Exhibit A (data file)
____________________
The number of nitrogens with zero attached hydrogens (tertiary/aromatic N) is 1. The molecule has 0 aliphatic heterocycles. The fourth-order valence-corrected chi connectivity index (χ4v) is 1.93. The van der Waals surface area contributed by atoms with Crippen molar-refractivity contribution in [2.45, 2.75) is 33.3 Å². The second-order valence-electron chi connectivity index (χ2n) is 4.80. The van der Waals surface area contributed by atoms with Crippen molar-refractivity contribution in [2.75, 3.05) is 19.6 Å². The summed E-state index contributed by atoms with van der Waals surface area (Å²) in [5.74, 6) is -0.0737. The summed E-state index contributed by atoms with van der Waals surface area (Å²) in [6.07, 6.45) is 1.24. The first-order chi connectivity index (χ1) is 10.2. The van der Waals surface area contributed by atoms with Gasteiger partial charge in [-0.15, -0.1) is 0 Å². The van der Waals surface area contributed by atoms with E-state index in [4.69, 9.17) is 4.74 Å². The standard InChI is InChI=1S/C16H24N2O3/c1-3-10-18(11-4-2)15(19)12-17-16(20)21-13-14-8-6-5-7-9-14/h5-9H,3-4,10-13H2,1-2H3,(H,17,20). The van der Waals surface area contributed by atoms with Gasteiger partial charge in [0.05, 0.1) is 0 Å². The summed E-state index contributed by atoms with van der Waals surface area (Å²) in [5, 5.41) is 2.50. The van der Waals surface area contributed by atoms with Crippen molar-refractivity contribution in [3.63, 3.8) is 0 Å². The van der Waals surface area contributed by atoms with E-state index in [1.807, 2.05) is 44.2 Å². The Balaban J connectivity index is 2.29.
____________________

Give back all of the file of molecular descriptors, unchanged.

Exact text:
The number of nitrogens with zero attached hydrogens (tertiary/aromatic N) is 1. The molecule has 0 aliphatic heterocycles. The fourth-order valence-corrected chi connectivity index (χ4v) is 1.93. The van der Waals surface area contributed by atoms with Crippen molar-refractivity contribution in [2.45, 2.75) is 33.3 Å². The second-order valence-electron chi connectivity index (χ2n) is 4.80. The van der Waals surface area contributed by atoms with Crippen molar-refractivity contribution in [2.75, 3.05) is 19.6 Å². The summed E-state index contributed by atoms with van der Waals surface area (Å²) in [5.74, 6) is -0.0737. The summed E-state index contributed by atoms with van der Waals surface area (Å²) in [6.07, 6.45) is 1.24. The first-order chi connectivity index (χ1) is 10.2. The van der Waals surface area contributed by atoms with Gasteiger partial charge in [-0.15, -0.1) is 0 Å². The van der Waals surface area contributed by atoms with E-state index in [4.69, 9.17) is 4.74 Å². The standard InChI is InChI=1S/C16H24N2O3/c1-3-10-18(11-4-2)15(19)12-17-16(20)21-13-14-8-6-5-7-9-14/h5-9H,3-4,10-13H2,1-2H3,(H,17,20). The van der Waals surface area contributed by atoms with Gasteiger partial charge in [0.05, 0.1) is 0 Å². The summed E-state index contributed by atoms with van der Waals surface area (Å²) in [5, 5.41) is 2.50. The van der Waals surface area contributed by atoms with Crippen molar-refractivity contribution in [3.63, 3.8) is 0 Å². The van der Waals surface area contributed by atoms with E-state index in [1.807, 2.05) is 44.2 Å². The Balaban J connectivity index is 2.29.